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  #21  
Old 19.01.2012, 19:10
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Re: Using a chain on non-winter tyres?

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My mistake you are right - as you can see this car whose tyres have lost grip aren't wearing out at all
If you really think that a car with wheels spinning from power or braking is in any way similar to a car sliding on ice then you're clearly not really qualified to talk about tyres, winter or summer.

Sorry, this is starting to sound a bit bitchy now, and I don't want it to, so I'll try and avoid giving, or replying to, any more inflammatory comments in this thread.
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  #22  
Old 19.01.2012, 21:25
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Re: Using a chain on non-winter tyres?

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Please if you do not have winter tyres, think very very carefully before venturing into the mountains where you might come across snow blizzards, black ice - You only have one life & the same goes for other traffic that is around you.
Just my two cents. On Black ice, winter tyres will do squat. You need studded tyres for any grip (or chains)
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  #23  
Old 20.01.2012, 09:49
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Re: Using a chain on non-winter tyres?

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If you really think that a car with wheels spinning from power or braking is in any way similar to a car sliding on ice then you're clearly not really qualified to talk about tyres, winter or summer.

Sorry, this is starting to sound a bit bitchy now, and I don't want it to, so I'll try and avoid giving, or replying to, any more inflammatory comments in this thread.
Are you sure you want to get into this with me? You are confusing grip and slide.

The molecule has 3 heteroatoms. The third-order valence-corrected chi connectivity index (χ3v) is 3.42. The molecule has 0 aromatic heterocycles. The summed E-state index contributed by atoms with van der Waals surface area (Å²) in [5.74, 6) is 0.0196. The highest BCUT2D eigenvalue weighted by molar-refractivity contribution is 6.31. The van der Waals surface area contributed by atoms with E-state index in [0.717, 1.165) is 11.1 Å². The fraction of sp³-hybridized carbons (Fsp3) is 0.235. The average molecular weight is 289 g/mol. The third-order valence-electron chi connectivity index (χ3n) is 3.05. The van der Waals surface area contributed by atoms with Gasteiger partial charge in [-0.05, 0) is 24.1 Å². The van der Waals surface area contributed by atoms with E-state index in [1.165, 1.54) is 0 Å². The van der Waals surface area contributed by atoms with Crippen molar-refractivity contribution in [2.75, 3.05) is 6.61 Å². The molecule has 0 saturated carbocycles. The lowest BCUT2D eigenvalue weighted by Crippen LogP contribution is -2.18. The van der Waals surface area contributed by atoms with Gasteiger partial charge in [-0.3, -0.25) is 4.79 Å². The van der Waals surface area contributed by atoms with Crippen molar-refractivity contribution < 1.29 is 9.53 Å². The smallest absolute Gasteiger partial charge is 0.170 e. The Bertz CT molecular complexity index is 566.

If you drive a car in a straight line - and never turn the steering wheel the tyres will last a very long time. In fact, the tyre life of a car that sits on the motorway all day and clocks up huge mileage is significently longer than one that drives round town all day.

Tyre wear does happen as the wheel goes round - but not much. The biggest wear occurs when the steering wheel is turned - and slip angle is created. The more you turn the more the tyre wears.

This happens because the car is trying to go forward - and you want to turn. If the grip the tyre can provide exceeds the force trying to keep the car going straight on it will turn. Simple.

So how does this relate to summer tyres in winter?

Easy really. Tyres won't wear as quickly (as you mention) on snow/ice - but I reckon I do 2% of my winter driving in such conditions - most probably less. The rest of the time I'm on either dry (or wet) tarmac!!

When you make a turn you turn the steering wheel - if the tyre can provide sufficient grip for the turn with the angle you have provided you have no problems - if not the tyre will slide - you turn the wheel more until there is enough grip. All the time the tyre is sliding.

These slides are small slides - small differences in steering angle that you are unlikely to feel. BUT each small slide increases tyre wear.

Anytime the tyre is sliding as opposed to "gripping" it is wearing more than it should.

There is plenty of material available on "slip angle" and "circle of traction" - as well as vehicle dynamics and physics. Most of which is essential reading for anyone with a racing licence - which I - well I think you can guess the rest.
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Old 20.01.2012, 10:25